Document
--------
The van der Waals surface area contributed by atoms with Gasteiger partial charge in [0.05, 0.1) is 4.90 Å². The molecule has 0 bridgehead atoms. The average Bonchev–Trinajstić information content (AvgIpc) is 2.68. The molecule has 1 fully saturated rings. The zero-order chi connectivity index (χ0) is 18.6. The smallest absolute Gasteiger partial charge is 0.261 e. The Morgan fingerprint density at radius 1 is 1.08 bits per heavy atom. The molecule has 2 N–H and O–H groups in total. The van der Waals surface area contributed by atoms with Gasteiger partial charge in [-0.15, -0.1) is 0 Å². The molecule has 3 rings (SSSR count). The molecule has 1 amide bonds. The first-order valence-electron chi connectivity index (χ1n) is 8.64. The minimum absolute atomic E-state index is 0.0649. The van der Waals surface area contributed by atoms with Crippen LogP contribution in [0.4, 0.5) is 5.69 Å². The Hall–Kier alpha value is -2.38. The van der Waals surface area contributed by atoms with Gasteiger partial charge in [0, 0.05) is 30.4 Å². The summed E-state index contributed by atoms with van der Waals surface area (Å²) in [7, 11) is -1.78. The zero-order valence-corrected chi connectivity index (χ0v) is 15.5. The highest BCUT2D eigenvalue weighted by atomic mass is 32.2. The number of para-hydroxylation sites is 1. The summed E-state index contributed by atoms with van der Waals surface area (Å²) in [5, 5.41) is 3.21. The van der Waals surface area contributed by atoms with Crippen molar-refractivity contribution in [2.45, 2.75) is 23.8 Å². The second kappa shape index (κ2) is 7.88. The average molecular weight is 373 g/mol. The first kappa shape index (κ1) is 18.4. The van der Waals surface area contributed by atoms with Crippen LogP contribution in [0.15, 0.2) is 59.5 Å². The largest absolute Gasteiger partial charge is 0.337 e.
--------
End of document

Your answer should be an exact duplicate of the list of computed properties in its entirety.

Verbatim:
The van der Waals surface area contributed by atoms with Gasteiger partial charge in [0.05, 0.1) is 4.90 Å². The molecule has 0 bridgehead atoms. The average Bonchev–Trinajstić information content (AvgIpc) is 2.68. The molecule has 1 fully saturated rings. The zero-order chi connectivity index (χ0) is 18.6. The smallest absolute Gasteiger partial charge is 0.261 e. The Morgan fingerprint density at radius 1 is 1.08 bits per heavy atom. The molecule has 2 N–H and O–H groups in total. The van der Waals surface area contributed by atoms with Gasteiger partial charge in [-0.15, -0.1) is 0 Å². The molecule has 3 rings (SSSR count). The molecule has 1 amide bonds. The first-order valence-electron chi connectivity index (χ1n) is 8.64. The minimum absolute atomic E-state index is 0.0649. The van der Waals surface area contributed by atoms with Crippen LogP contribution in [0.4, 0.5) is 5.69 Å². The Hall–Kier alpha value is -2.38. The van der Waals surface area contributed by atoms with Gasteiger partial charge in [0, 0.05) is 30.4 Å². The summed E-state index contributed by atoms with van der Waals surface area (Å²) in [7, 11) is -1.78. The zero-order valence-corrected chi connectivity index (χ0v) is 15.5. The highest BCUT2D eigenvalue weighted by atomic mass is 32.2. The number of para-hydroxylation sites is 1. The summed E-state index contributed by atoms with van der Waals surface area (Å²) in [5, 5.41) is 3.21. The van der Waals surface area contributed by atoms with Crippen molar-refractivity contribution in [2.45, 2.75) is 23.8 Å². The second kappa shape index (κ2) is 7.88. The average molecular weight is 373 g/mol. The first kappa shape index (κ1) is 18.4. The van der Waals surface area contributed by atoms with Crippen LogP contribution in [0.15, 0.2) is 59.5 Å². The largest absolute Gasteiger partial charge is 0.337 e.